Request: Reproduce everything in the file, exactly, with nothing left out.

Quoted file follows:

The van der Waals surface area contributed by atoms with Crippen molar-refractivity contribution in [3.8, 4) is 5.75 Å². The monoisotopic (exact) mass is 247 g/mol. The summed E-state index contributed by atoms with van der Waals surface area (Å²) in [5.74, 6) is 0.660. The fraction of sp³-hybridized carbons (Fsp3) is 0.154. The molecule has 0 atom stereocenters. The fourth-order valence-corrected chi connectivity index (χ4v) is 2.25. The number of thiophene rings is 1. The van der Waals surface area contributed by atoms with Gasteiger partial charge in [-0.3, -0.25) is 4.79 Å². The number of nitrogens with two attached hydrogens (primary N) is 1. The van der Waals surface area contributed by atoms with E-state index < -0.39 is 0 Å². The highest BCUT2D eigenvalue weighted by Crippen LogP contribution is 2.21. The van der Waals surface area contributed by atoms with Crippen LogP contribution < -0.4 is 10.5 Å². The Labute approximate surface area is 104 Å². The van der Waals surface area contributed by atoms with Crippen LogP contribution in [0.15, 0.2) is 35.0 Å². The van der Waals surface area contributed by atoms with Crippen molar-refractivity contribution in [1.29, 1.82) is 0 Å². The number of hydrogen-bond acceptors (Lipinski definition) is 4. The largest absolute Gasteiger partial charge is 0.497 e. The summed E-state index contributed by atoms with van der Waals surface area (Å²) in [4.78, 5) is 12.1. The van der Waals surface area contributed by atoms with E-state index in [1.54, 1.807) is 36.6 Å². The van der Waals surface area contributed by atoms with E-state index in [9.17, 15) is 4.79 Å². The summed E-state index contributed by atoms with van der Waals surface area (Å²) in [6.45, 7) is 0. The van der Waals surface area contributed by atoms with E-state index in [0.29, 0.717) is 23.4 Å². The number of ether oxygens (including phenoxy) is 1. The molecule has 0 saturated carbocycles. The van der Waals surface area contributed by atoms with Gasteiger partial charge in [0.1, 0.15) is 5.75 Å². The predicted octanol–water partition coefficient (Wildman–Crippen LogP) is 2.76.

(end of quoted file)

The van der Waals surface area contributed by atoms with Crippen molar-refractivity contribution in [3.8, 4) is 5.75 Å². The monoisotopic (exact) mass is 247 g/mol. The summed E-state index contributed by atoms with van der Waals surface area (Å²) in [5.74, 6) is 0.660. The fraction of sp³-hybridized carbons (Fsp3) is 0.154. The molecule has 0 atom stereocenters. The fourth-order valence-corrected chi connectivity index (χ4v) is 2.25. The number of thiophene rings is 1. The van der Waals surface area contributed by atoms with Gasteiger partial charge in [-0.3, -0.25) is 4.79 Å². The number of nitrogens with two attached hydrogens (primary N) is 1. The van der Waals surface area contributed by atoms with E-state index < -0.39 is 0 Å². The highest BCUT2D eigenvalue weighted by Crippen LogP contribution is 2.21. The van der Waals surface area contributed by atoms with Crippen LogP contribution < -0.4 is 10.5 Å². The Labute approximate surface area is 104 Å². The van der Waals surface area contributed by atoms with Crippen LogP contribution in [0.15, 0.2) is 35.0 Å². The van der Waals surface area contributed by atoms with Crippen molar-refractivity contribution in [1.29, 1.82) is 0 Å². The number of hydrogen-bond acceptors (Lipinski definition) is 4. The largest absolute Gasteiger partial charge is 0.497 e. The summed E-state index contributed by atoms with van der Waals surface area (Å²) in [4.78, 5) is 12.1. The van der Waals surface area contributed by atoms with E-state index in [1.54, 1.807) is 36.6 Å². The van der Waals surface area contributed by atoms with E-state index in [9.17, 15) is 4.79 Å². The summed E-state index contributed by atoms with van der Waals surface area (Å²) in [6.45, 7) is 0. The van der Waals surface area contributed by atoms with E-state index in [0.29, 0.717) is 23.4 Å². The number of ether oxygens (including phenoxy) is 1. The molecule has 0 saturated carbocycles. The van der Waals surface area contributed by atoms with Gasteiger partial charge in [0.1, 0.15) is 5.75 Å². The predicted octanol–water partition coefficient (Wildman–Crippen LogP) is 2.76.